It turns out we are closer cousins to the worm than previously thought. A consortium of more than 200 biologists, geneticists and biomedical informaticists have just published three studies where they compared the genome of humans with the fruit fly (Drosophila melanogaster) and the roundworm (Caenorhabditis elegans), and it turns out all three organisms are remarkably similar at the basic genetic level.
Although the human genome is tremendously more complex (10 times larger), the study shows that evolutionary mechanisms used similar processes to shape large functional sections of the genomes shared by the three species. Of note, all three species have similar genes that code for proteins and also use the same genetic mechanisms for turning the genes on and off.
Welcome to our latest issue of issue of ValueWalk’s hedge fund update. Below subscribers can find an excerpt in text and the full issue in PDF format. Please send us your feedback! Featuring hedge fund assets near $4 trillion, hedge funds slash their exposure to the big five tech companies, and Rokos Capital's worst-ever loss. Read More
“It is remarkable to find these similarities across a half billion years,” explained Mark Gerstein, the Albert L. Williams Professor of Biomedical Informatics at Yale and lead author of one of the Nature papers. “It also illustrates how studying model organisms can help us to annotate the human genome.”
Importance of the functional genes study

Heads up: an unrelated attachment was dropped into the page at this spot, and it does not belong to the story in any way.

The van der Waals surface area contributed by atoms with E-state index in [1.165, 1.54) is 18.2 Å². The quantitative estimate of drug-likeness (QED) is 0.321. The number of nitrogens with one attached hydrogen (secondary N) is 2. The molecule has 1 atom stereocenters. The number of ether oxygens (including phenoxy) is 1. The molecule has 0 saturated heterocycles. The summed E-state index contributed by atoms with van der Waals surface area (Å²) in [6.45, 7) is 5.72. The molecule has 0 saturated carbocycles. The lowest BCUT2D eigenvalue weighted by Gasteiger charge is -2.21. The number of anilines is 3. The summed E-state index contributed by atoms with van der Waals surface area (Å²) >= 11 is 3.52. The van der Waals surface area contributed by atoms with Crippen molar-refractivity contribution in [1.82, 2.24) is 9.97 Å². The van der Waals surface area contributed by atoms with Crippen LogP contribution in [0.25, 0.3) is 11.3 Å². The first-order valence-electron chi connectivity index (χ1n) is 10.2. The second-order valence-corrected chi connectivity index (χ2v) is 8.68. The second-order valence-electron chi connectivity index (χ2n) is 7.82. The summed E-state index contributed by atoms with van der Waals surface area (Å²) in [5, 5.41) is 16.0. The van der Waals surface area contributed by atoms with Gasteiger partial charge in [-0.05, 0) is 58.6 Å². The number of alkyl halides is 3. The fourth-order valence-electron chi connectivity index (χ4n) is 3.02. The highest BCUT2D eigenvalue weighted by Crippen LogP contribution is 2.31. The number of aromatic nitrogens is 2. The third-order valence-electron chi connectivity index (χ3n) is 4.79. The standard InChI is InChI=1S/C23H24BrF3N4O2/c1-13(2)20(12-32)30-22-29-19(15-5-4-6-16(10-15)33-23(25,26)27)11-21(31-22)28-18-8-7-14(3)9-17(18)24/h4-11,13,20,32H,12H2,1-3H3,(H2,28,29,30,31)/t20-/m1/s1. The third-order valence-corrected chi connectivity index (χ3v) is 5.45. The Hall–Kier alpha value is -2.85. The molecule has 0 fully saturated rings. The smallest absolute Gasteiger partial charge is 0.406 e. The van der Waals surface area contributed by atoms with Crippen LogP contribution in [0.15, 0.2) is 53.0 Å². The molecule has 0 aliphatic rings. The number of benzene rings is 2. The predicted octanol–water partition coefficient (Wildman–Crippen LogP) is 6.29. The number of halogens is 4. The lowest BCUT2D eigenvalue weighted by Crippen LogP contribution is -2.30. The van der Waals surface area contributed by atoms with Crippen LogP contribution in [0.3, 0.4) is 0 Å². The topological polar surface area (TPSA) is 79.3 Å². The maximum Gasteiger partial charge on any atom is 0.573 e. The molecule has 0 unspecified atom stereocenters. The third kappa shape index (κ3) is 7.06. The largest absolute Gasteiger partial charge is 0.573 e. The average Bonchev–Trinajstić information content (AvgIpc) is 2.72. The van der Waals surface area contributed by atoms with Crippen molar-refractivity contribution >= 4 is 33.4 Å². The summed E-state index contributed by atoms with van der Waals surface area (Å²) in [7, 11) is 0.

Sarah Elgin, professor of biology at Washington University in St Louis, Missouri highlights that some of the genes associated with cancers and other inherited diseases exist within the genome of these two insects. She also says that the discovery of similarities between species is extremely useful in terms of further research into epigenetic therapy.
Epigenes (sometimes called functional genes) act as controls which determine whether specific genes are “on” or “off” within the organism at any given time. The various factors that impact the actions of functional genes are age and environmental stresses, such as exposure to pollution, cigarette smoke or alcohol.
Furthermore, the pharmaceutical industry holds a large stake in the development of drugs which can fix damaged epigenes. The interest in finding cures for various forms of cancer has led to the research into 78 different epigenetic therapy drugs.
Other targets of interest for pharmaceutical companies include diabetes and Alzheimer’s. An in-depth understanding of the relationship between fruit flies, roundworms, and human beings allows for easier and expedited preclinical trials for new drugs, which could significantly shorten the timeline to approval for some new drugs in the future.